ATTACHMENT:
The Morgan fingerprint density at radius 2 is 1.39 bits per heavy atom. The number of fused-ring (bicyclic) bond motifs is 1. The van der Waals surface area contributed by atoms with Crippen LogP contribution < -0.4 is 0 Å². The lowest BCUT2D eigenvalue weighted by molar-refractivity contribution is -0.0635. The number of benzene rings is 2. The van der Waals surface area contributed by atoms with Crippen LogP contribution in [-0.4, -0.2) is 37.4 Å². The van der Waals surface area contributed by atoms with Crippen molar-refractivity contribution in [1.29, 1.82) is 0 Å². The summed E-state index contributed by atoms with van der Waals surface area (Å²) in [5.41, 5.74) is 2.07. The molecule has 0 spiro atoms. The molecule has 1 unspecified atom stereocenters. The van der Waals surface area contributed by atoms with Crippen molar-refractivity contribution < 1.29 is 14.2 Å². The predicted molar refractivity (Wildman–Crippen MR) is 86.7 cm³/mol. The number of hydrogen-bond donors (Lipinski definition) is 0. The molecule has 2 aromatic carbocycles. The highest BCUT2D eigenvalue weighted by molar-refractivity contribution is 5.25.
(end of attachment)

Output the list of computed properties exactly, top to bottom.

The Morgan fingerprint density at radius 2 is 1.39 bits per heavy atom. The number of fused-ring (bicyclic) bond motifs is 1. The van der Waals surface area contributed by atoms with Crippen LogP contribution < -0.4 is 0 Å². The lowest BCUT2D eigenvalue weighted by molar-refractivity contribution is -0.0635. The number of benzene rings is 2. The van der Waals surface area contributed by atoms with Crippen LogP contribution in [-0.4, -0.2) is 37.4 Å². The van der Waals surface area contributed by atoms with Crippen molar-refractivity contribution in [1.29, 1.82) is 0 Å². The summed E-state index contributed by atoms with van der Waals surface area (Å²) in [5.41, 5.74) is 2.07. The molecule has 0 spiro atoms. The molecule has 1 unspecified atom stereocenters. The van der Waals surface area contributed by atoms with Crippen molar-refractivity contribution < 1.29 is 14.2 Å². The predicted molar refractivity (Wildman–Crippen MR) is 86.7 cm³/mol. The number of hydrogen-bond donors (Lipinski definition) is 0. The molecule has 2 aromatic carbocycles. The highest BCUT2D eigenvalue weighted by molar-refractivity contribution is 5.25.